About the guest blogger
Getting a handle on engaging students remotely comes with its share of trials and discoveries. Kirsten Mortimer (she/her), Technology Adoption Coordinator at the University of Wisconsin-Whitewater, shares useful tips all educators can start applying in their classroom now.
Kirsten works with faculty and staff to increase their knowledge of, and proficiency with, technology tools as a member of the Learning Technology Center at the university. She has assisted numerous faculty and instructional staff with learning how to use Cisco Webex as well as how to leverage the suite of products to engage graduate and undergraduate students and enhance their learning experiences during the transition to remote delivery.
Engaging students remotely
Remote instruction using Webex Meetings provides opportunities and challenges for our precious instructional time.
I serve as the lead trainer for Webex Meetings at the University of Wisconsin-Whitewater, which provides the opportunity to work with many instructors on integrating breakout sessions to accomplish their learning objectives. Since the beginning of the pandemic, I have also served as a technology coordinator for a fantastic, seasoned professor emeritus who teaches a few classes.
After first learning the functional aspects of using breakout sessions in Webex, I was ready to click ‘Start Breakouts’ with my class of instructors who would take what they’d learned from me to the wilds of their classrooms. Nervous doesn’t quite cover it!
Tips on smaller breakout sessions
Since that first training and after working with breakouts since the fall in tandem with my adventurous faculty partner, I’ve learned a lot. I highly recommend Beth McMurtie’s excellent article, How to Make Breakout Rooms Work Better, for details on what many of us have learned by trial and error. Here are some Webex-specific tips:
Partner with your students: One music instructor starts her class as a large group and then provides one-on-one instruction to students in a breakout room during the class. While most of the students work together in the main session on a piece, she and an individual dig deeper into that student’s needs. Music mode and the stability of Webex prove invaluable during these sessions.
Use technology to save yourself time: When pre-assignment landed in Webex Meetings, our campus sighed a collective breath of relief. Creating lasting, community-building breakout groups became quick and easy. Pre-assignment makes project work, peer reviews, and complex assignments over multiple sessions more productive and less time-consuming. One instructor developed breakout session groups in his class that met once a week for a few hours. Students dug into complex topics much as they would have in person—virtually ‘moving around’ and being exposed to multiple perspectives during what could have been a long virtual class.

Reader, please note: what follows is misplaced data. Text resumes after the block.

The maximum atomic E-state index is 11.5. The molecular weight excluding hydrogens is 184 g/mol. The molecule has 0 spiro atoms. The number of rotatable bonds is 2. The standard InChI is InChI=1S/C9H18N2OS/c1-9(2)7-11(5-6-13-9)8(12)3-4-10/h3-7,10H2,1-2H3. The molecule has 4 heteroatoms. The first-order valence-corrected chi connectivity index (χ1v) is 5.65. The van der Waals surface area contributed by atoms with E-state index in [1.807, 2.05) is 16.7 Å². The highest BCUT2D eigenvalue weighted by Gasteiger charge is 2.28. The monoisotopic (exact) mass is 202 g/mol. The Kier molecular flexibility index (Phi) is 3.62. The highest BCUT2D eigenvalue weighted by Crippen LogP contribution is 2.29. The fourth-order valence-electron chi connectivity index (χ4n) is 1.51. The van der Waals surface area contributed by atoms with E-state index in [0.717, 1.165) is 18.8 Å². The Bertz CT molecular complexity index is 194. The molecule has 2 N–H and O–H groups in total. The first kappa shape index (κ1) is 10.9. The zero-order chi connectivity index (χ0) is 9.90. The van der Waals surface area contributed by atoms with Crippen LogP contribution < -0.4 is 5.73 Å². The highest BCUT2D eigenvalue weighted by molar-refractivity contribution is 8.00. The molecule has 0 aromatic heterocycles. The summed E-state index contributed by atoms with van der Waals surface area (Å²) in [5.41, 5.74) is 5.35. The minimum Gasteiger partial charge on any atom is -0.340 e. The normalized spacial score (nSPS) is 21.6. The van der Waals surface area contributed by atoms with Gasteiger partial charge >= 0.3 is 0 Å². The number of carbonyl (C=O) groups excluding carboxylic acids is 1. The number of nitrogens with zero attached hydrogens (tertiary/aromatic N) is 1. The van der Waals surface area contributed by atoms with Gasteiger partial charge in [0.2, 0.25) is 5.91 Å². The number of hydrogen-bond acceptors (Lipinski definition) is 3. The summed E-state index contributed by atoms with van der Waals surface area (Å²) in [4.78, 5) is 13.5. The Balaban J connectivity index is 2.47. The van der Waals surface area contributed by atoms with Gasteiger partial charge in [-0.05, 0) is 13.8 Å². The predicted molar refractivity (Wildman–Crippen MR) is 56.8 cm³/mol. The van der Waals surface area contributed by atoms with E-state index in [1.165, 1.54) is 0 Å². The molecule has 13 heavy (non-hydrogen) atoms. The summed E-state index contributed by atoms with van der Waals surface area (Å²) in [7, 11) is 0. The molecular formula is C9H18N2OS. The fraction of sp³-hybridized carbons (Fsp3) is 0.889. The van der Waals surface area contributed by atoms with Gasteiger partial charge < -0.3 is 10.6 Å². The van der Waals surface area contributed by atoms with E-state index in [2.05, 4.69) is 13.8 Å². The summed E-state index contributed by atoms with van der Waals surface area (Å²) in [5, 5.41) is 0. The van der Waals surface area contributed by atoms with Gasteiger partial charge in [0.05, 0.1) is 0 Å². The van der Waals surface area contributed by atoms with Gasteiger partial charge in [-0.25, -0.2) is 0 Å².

Thank you, Webex, for flexibility: While pre-assignment offers consistency, I’ve found that the ‘Reset’ button should be considered a friend. Depending on your class flow, you can start with pre-assigned groups and then shift to new, random groups for quicker exercises. This allows for students to engage with others and keep it fresh.
Don’t be afraid to take chances: For the class where I serve as technology coordinator, Doc teaches in-person with half the class, while myself and the other half of the class join remotely. We send our “onliners” to breakout rooms often while in-person students participate in breakouts together. We get back together for discussion debriefs, often employing chat and a whiteboard to get us on the same page. After using breakout rooms during class, we see more student videos and experience more voluntary sharing by voice and chat.
Stay tuned in: While instructors can join breakout sessions, this can be awkward and may stifle conversation. I’ve found that shared collaborative apps, notably Google Docs and Slides, allow me to keep tabs on student activity without joining the breakout rooms every time. These shared apps also provide documentation for when groups report back to the main session. In one icebreaker, students in the classroom lined up based on height and also birth months. To simulate this activity for our “onliners,” we lined ourselves up using Google Slides in a breakout. After joining the in-person group, we shared the screen to show them how we measured up!
Break out of the classroom: Campus leaders continue to amaze me with their creative uses of breakout rooms: student advising walk-in sessions, alumni awards celebrations, active writing groups, student organizations, conference sessions, campus working group problem solving, student government meetings…you name it! Engaging in meaningful experiences often extends outside the classroom.
While we want to be experts before trying new methods, I’ve found that the students I work with are willing to take chances, ready to engage with content in new ways and help develop creative ways to use breakout rooms. After all, our goal remains to help them find their voice in a flexible learning environment.
Here’s a guide on how to use breakout sessions.
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